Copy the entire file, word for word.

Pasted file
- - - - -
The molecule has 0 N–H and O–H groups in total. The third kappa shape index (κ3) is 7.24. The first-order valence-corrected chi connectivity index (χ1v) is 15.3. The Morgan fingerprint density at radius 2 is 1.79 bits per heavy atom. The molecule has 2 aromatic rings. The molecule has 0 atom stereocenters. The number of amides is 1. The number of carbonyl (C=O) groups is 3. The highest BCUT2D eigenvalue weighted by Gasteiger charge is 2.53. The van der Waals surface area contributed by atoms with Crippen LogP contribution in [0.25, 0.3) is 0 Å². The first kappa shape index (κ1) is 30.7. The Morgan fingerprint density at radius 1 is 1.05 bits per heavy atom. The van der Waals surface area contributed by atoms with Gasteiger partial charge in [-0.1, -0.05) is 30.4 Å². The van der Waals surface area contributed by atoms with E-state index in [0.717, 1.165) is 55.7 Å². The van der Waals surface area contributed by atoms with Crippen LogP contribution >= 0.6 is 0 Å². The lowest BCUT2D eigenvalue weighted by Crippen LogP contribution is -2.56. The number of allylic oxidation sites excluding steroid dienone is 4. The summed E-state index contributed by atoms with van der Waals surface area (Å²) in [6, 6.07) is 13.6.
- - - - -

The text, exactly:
The molecule has 0 N–H and O–H groups in total. The third kappa shape index (κ3) is 7.24. The first-order valence-corrected chi connectivity index (χ1v) is 15.3. The Morgan fingerprint density at radius 2 is 1.79 bits per heavy atom. The molecule has 2 aromatic rings. The molecule has 0 atom stereocenters. The number of amides is 1. The number of carbonyl (C=O) groups is 3. The highest BCUT2D eigenvalue weighted by Gasteiger charge is 2.53. The van der Waals surface area contributed by atoms with Crippen LogP contribution in [0.25, 0.3) is 0 Å². The first kappa shape index (κ1) is 30.7. The Morgan fingerprint density at radius 1 is 1.05 bits per heavy atom. The van der Waals surface area contributed by atoms with Gasteiger partial charge in [-0.1, -0.05) is 30.4 Å². The van der Waals surface area contributed by atoms with E-state index in [0.717, 1.165) is 55.7 Å². The van der Waals surface area contributed by atoms with Crippen LogP contribution >= 0.6 is 0 Å². The lowest BCUT2D eigenvalue weighted by Crippen LogP contribution is -2.56. The number of allylic oxidation sites excluding steroid dienone is 4. The summed E-state index contributed by atoms with van der Waals surface area (Å²) in [6, 6.07) is 13.6.